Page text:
It lacks light and shade, though. With the exception of the album's closer, 'Mother Nature's Song,' you're generally getting a wall of sound throughout (non-stop, in-your-face indie rock mastered really loud).

And the album falls down quite a lot when it comes to lyrical content: no amount of (commendable) welly injected by Liam Gallagher into the vocals can get this listener past lines about being disappointed by a missing pot of gold at the end of a rainbow.

That's not to say that everything is bad on the lyrics front; there is wit in there as well as clichés. Where the clichés are deployed, they are accompanied by stonkingly good tunes — and often work in that context.

Ultimately, where the Liam Gallagher John Squire album really succeeds is in the way it drags us out of the present and back to what increasingly feels like a happier, more innocent time. It sounds so 1997, and for 40 minutes, it take us away from the gloom of 2024 and back to another era — one in which nobody was worrying about things like Putin, Trump, Brexit, Long Covid, Ukraine or temperatures going above a 1.5 degrees celsius threshold. A complacent era perhaps, but a more obviously fun one.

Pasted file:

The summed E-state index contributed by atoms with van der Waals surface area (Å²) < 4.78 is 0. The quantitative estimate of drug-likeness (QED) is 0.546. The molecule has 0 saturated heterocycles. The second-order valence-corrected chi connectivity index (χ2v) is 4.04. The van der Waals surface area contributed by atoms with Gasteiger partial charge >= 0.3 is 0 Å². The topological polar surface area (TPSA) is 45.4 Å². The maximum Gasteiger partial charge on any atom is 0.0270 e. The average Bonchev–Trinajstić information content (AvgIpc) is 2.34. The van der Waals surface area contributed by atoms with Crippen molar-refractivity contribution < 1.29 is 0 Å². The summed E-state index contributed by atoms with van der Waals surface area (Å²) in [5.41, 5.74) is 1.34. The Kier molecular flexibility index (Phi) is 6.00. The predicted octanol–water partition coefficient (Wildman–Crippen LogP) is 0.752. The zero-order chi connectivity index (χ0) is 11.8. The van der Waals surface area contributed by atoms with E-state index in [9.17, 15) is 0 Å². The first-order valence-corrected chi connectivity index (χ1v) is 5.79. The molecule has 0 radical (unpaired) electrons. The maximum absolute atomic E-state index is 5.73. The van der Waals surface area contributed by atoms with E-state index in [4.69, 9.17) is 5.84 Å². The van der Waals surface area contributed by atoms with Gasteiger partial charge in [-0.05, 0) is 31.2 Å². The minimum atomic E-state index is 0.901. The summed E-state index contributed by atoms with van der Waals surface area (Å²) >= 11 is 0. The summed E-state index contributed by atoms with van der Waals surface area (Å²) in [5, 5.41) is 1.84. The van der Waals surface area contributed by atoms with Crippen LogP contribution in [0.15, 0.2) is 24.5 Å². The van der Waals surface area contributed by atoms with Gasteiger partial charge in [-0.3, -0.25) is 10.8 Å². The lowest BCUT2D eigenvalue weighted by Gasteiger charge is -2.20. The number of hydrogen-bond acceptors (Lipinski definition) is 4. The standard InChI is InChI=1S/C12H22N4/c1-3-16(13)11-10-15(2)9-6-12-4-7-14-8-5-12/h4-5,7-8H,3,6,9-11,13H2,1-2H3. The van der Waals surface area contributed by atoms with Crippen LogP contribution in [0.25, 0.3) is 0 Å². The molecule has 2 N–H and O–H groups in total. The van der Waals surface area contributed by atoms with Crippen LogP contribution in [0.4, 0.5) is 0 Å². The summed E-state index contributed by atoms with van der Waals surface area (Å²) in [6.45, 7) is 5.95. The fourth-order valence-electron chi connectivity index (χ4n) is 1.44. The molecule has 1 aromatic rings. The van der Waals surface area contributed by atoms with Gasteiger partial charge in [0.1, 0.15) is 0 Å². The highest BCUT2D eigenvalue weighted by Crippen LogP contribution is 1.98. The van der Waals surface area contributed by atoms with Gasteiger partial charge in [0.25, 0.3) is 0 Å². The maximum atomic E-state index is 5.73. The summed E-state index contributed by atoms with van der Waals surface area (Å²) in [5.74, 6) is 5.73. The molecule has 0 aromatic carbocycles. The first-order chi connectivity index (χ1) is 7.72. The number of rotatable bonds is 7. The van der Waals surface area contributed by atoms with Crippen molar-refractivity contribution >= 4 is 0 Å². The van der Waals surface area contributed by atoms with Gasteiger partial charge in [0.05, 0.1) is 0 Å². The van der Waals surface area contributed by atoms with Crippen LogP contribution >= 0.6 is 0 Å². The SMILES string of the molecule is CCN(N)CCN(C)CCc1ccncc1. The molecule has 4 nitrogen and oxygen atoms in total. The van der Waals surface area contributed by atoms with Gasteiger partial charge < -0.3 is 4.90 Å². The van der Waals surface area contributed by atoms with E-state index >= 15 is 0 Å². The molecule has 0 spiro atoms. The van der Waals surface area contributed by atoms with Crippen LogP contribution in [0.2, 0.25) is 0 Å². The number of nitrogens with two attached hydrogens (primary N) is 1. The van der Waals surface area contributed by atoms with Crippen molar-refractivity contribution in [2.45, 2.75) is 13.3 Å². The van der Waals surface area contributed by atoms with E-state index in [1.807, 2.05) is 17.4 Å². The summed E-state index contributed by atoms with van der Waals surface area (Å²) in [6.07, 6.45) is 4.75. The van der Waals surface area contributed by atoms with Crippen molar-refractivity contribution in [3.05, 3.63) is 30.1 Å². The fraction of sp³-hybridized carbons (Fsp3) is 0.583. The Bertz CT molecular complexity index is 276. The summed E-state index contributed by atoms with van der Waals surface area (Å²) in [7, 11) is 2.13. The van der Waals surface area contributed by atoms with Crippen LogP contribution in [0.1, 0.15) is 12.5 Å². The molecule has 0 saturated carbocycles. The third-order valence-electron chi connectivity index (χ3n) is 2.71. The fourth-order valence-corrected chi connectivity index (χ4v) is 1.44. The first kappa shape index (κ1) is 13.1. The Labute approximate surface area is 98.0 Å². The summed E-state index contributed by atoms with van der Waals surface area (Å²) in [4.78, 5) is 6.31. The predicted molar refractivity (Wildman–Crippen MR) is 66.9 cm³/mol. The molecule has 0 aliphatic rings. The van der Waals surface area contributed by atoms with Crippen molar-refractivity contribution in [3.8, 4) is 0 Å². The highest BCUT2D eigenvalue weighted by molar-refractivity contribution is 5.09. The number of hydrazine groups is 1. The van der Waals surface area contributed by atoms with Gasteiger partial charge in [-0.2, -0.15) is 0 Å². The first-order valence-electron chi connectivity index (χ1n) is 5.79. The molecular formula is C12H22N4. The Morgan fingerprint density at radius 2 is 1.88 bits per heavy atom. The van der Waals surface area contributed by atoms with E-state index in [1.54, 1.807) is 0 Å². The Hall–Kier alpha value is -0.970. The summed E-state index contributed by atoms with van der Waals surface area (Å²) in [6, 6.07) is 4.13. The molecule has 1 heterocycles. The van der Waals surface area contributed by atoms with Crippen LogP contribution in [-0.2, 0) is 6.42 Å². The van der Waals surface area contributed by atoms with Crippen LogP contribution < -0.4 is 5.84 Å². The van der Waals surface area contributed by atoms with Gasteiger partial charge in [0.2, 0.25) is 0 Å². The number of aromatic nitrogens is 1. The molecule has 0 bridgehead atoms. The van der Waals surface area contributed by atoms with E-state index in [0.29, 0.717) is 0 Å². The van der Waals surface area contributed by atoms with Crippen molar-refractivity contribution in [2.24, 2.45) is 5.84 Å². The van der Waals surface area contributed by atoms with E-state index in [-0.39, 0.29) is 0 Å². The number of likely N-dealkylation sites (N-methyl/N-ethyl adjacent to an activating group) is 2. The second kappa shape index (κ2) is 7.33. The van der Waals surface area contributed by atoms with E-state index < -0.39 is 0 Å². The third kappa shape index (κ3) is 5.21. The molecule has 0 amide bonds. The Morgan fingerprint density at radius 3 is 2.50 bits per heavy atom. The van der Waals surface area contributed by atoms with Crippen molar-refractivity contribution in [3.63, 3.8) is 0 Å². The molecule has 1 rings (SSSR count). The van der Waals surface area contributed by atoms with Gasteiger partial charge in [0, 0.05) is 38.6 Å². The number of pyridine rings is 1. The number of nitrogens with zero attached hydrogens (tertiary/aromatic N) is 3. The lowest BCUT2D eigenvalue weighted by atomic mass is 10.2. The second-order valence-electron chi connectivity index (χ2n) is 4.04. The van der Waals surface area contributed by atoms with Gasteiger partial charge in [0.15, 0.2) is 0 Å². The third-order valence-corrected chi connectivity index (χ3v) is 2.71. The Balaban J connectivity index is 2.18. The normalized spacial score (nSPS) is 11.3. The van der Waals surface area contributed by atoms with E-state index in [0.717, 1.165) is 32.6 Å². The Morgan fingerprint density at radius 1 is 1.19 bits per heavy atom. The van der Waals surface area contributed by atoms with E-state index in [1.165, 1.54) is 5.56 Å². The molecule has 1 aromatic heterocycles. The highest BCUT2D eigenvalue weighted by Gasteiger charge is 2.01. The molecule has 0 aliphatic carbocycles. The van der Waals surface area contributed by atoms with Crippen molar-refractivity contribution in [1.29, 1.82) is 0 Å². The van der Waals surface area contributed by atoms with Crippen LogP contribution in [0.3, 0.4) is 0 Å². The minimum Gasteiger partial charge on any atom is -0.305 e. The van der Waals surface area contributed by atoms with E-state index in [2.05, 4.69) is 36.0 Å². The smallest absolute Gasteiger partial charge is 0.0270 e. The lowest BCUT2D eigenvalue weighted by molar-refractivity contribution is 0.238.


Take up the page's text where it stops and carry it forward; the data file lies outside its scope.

And that's what this record is: fun. It's foot-stomping, loud, melodic fun. I feel all the better for encountering it.

Liam Gallagher John Squire is out now on Warner Records.

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About the author

Chris Singleton is the songwriter in Five Grand Stereo and a regular contributor to this blog. When not writing music — or about it — he edits a popular blog about ecommerce and web design, Style Factory.

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1 comment

An extremely well researched piece. Terrific to get an in-depth review from a musicians perspective. Also unusual from the world of rock journalism, an enjoyable read.

cormac Walsh